The Association for Computing Machinery (ACM) announced today that Ron Perrott, a long-time advocate of international HPC collaboration and an important figure in defining the United Kingdom’s and Europe’s HPC strategy was awarded the ACM Distinguished Service Award. While much of Perrott’s career was spent behind the scenes in coordinating roles, he was also present at the start of the ‘parallel’ computing era, working on languages and compilers for the ILLIAC IV machine, considered one of the earliest massively parallel computers.
Currently, Perrott is a visiting professor at the Oxford e-Research Centre and a former director of the Belfast e-Science Centre. He has been named a Fellow of the ACM, IEEE and the British Computing Society. Perrott was honored for “providing vision and leadership in high performance computing and e-science, championing new initiatives and advocating collaboration among interested groups at both national and international levels.”
“Really the stuff I did was behind the scenes. It was more to create frameworks to help people collaborate, chairing committee, setting up initiatives and getting funding,” said Perrott, now semi-retired, whose efforts to advance parallel processing have included being chair of the UK’s High Performance Computing Strategy Committee and a founding member of both Euro-Par, the premiere European conference on parallel computing, and the ACM Special Interest Group on High Performance Computing (SIGHPC).
In the announcing the award, ACM noted that “Perrott has been consistently at the forefront of the promotion of high performance computing since he worked at the NASA Ames Research Center in the 1970s on the ILLIAC IV.”
Perrott also chaired a European Union Working Group on grid computing and was an initiator of the EU Network of Excellence in grid computing, which involved over 40 institutions. Perrott was also a founding member of the UK Computing Research Committee and has contributed to strategic IT developments in over 12 countries worldwide. These are just a few of his many contributions.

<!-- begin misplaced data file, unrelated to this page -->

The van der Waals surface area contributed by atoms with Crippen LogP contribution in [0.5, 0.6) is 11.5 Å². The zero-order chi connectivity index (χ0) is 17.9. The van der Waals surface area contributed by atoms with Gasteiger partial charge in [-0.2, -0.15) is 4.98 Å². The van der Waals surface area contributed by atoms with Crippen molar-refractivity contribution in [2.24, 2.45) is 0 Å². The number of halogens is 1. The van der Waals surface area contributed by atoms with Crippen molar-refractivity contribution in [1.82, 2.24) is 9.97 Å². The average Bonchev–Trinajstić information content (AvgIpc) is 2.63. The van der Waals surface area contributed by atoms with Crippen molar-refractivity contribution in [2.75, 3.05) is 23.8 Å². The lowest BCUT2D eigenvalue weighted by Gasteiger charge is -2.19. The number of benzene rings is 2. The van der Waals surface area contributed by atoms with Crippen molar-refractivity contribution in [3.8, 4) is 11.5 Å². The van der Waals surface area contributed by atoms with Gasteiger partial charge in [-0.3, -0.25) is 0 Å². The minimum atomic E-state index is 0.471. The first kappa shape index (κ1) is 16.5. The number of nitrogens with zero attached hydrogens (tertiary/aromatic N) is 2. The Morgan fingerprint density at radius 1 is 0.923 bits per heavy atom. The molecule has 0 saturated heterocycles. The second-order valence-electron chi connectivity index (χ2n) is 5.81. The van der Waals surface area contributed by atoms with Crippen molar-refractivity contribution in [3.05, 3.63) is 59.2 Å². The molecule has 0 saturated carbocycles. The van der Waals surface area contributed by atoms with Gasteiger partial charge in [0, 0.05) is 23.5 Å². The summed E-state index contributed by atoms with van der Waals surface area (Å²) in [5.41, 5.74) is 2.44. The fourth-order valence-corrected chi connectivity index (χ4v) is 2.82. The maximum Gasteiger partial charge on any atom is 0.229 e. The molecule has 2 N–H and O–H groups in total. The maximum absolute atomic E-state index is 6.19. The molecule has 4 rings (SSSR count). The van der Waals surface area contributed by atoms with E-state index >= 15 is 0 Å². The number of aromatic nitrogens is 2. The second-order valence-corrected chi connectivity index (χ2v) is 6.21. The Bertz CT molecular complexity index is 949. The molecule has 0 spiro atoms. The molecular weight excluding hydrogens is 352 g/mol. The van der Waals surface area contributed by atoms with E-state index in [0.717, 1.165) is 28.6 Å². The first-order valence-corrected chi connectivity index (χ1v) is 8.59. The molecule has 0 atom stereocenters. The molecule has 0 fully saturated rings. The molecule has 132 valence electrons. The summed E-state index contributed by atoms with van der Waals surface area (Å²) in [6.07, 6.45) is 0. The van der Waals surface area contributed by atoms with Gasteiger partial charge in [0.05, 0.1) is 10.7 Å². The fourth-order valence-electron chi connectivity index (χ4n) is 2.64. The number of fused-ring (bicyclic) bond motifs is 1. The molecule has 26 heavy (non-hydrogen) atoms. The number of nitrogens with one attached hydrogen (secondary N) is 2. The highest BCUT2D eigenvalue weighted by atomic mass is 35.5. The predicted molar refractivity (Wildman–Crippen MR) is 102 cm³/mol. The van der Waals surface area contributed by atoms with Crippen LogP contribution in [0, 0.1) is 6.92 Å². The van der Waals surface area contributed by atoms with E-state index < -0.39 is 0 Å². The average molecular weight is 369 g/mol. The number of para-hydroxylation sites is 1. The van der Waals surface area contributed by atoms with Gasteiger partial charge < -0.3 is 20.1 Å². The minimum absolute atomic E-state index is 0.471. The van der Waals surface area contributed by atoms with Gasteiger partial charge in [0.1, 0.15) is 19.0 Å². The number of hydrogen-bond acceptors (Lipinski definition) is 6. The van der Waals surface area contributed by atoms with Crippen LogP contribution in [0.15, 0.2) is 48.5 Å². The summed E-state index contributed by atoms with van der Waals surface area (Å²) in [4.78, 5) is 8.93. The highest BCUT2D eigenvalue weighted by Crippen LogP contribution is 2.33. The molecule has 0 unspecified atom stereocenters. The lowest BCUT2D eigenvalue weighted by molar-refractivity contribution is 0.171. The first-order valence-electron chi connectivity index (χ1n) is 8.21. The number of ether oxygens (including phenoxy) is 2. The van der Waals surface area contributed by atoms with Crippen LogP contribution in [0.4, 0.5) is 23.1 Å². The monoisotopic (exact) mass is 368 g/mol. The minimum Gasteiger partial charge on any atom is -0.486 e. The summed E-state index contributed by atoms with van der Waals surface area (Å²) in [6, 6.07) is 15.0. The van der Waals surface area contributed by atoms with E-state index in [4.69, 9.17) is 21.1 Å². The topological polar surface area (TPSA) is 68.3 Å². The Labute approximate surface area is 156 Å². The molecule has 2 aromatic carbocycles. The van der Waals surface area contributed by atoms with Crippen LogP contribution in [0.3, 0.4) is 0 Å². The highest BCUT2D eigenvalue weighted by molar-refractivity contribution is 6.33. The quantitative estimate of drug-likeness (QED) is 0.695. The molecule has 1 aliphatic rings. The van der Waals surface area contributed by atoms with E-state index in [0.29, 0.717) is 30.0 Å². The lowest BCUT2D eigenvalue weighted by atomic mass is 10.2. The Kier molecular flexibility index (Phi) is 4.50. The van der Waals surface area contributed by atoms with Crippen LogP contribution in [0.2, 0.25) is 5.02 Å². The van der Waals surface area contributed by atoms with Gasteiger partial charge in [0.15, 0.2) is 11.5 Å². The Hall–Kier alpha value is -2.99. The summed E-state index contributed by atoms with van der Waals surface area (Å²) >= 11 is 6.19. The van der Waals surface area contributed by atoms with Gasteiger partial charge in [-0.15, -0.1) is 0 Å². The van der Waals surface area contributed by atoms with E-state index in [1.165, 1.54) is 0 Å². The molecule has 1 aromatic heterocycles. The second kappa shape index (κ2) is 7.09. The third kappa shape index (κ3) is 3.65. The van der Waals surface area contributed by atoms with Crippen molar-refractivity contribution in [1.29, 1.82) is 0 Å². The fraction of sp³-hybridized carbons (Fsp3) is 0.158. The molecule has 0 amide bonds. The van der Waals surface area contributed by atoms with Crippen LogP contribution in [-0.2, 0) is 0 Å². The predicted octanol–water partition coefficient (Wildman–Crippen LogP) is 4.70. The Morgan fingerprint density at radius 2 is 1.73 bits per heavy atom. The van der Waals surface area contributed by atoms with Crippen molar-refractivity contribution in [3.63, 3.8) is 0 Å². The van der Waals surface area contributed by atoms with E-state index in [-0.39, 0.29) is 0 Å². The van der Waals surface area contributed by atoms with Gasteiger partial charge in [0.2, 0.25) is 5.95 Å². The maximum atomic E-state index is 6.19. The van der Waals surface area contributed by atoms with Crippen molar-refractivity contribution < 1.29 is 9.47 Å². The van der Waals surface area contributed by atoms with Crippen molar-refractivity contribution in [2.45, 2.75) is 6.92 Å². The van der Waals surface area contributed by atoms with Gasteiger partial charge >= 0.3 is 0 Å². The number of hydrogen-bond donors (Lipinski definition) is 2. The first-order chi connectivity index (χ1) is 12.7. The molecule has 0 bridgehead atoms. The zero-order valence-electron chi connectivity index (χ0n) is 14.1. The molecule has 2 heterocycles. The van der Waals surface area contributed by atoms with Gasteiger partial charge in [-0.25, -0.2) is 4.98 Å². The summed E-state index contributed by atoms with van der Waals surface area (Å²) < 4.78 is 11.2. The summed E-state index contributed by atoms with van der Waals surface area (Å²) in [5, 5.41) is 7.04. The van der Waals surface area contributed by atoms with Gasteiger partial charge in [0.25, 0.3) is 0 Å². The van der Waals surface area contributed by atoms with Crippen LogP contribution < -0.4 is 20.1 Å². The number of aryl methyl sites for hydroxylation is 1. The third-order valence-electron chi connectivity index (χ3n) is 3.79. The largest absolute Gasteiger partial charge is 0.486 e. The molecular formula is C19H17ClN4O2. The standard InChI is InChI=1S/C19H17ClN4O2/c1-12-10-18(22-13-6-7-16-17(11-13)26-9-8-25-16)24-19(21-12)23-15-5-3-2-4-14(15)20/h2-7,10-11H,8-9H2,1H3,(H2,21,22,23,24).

One of the more interesting periods of his early career was work on the ILLIAC IV (built by Burroughs Corp.), which occurred at critical junctures in both computer and U.S. history. The U.S. was embroiled in the Vietnam war which was provoking unrest and widespread protest at universities at the same time the computing community was ramping up efforts to achieve effective parallel computing.
“The [ILLIAC IV] hardware was originally developed at the University of Illinois and then in the late 60s and there were so many student protests because of the Vietnam war that they moved it to the NASA Ames research center in CA,” recalled Perrott. The ILLIAC, which was being developed with Department of Defense funding, stirred suspicion among the student body and prompted the move.
Perrott had been working on Pascal and developing extensions for parallelization. “I went there (NASA Ames) and worked for a year and half on languages and compilers for the ILLIAC IV. It was an array processor [whose] type of parallelism was much more restrictive than the general purpose parallelism we have at the moment. So we designed a language and implemented a compiler – it was a Pascal-based language but the main language being used there was Fortran,” said Perrott.